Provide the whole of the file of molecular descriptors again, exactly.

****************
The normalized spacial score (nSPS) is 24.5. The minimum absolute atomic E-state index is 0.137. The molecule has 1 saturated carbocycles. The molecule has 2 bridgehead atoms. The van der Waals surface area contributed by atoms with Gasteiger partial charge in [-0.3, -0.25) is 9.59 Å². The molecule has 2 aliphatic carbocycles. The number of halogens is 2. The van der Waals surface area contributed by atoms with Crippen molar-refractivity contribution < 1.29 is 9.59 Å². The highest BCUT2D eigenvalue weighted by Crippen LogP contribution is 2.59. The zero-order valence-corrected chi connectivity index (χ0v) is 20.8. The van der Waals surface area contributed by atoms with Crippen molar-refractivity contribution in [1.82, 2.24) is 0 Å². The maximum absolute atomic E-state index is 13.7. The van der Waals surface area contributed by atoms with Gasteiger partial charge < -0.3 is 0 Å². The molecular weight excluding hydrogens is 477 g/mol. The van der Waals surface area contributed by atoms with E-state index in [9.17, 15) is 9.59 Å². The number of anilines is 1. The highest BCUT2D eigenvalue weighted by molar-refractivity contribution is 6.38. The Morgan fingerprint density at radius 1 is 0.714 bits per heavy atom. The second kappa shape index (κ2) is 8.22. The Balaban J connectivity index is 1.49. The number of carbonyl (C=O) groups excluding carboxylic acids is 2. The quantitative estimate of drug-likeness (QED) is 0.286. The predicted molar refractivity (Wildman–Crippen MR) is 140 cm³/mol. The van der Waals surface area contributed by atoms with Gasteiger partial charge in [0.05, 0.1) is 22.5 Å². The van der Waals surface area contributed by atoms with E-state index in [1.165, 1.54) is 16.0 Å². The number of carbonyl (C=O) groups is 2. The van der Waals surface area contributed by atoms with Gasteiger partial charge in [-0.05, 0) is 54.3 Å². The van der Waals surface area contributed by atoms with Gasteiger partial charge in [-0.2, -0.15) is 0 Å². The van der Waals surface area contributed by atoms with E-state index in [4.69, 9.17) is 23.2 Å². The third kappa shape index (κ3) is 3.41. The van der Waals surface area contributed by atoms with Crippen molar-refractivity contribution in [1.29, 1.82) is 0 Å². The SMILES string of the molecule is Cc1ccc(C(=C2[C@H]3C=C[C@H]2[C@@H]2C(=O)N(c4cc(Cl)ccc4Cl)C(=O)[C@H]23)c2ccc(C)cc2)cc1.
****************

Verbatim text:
The normalized spacial score (nSPS) is 24.5. The minimum absolute atomic E-state index is 0.137. The molecule has 1 saturated carbocycles. The molecule has 2 bridgehead atoms. The van der Waals surface area contributed by atoms with Gasteiger partial charge in [-0.3, -0.25) is 9.59 Å². The molecule has 2 aliphatic carbocycles. The number of halogens is 2. The van der Waals surface area contributed by atoms with Crippen molar-refractivity contribution < 1.29 is 9.59 Å². The highest BCUT2D eigenvalue weighted by Crippen LogP contribution is 2.59. The zero-order valence-corrected chi connectivity index (χ0v) is 20.8. The van der Waals surface area contributed by atoms with Crippen molar-refractivity contribution in [1.82, 2.24) is 0 Å². The maximum absolute atomic E-state index is 13.7. The van der Waals surface area contributed by atoms with Gasteiger partial charge < -0.3 is 0 Å². The molecular weight excluding hydrogens is 477 g/mol. The van der Waals surface area contributed by atoms with E-state index in [9.17, 15) is 9.59 Å². The number of anilines is 1. The highest BCUT2D eigenvalue weighted by molar-refractivity contribution is 6.38. The Morgan fingerprint density at radius 1 is 0.714 bits per heavy atom. The second kappa shape index (κ2) is 8.22. The Balaban J connectivity index is 1.49. The number of carbonyl (C=O) groups excluding carboxylic acids is 2. The quantitative estimate of drug-likeness (QED) is 0.286. The predicted molar refractivity (Wildman–Crippen MR) is 140 cm³/mol. The van der Waals surface area contributed by atoms with Gasteiger partial charge in [0.05, 0.1) is 22.5 Å². The van der Waals surface area contributed by atoms with E-state index in [1.165, 1.54) is 16.0 Å². The number of carbonyl (C=O) groups is 2. The van der Waals surface area contributed by atoms with Gasteiger partial charge in [-0.05, 0) is 54.3 Å². The van der Waals surface area contributed by atoms with Gasteiger partial charge in [-0.2, -0.15) is 0 Å². The van der Waals surface area contributed by atoms with E-state index in [4.69, 9.17) is 23.2 Å². The third kappa shape index (κ3) is 3.41. The van der Waals surface area contributed by atoms with Crippen molar-refractivity contribution in [1.29, 1.82) is 0 Å². The SMILES string of the molecule is Cc1ccc(C(=C2[C@H]3C=C[C@H]2[C@@H]2C(=O)N(c4cc(Cl)ccc4Cl)C(=O)[C@H]23)c2ccc(C)cc2)cc1.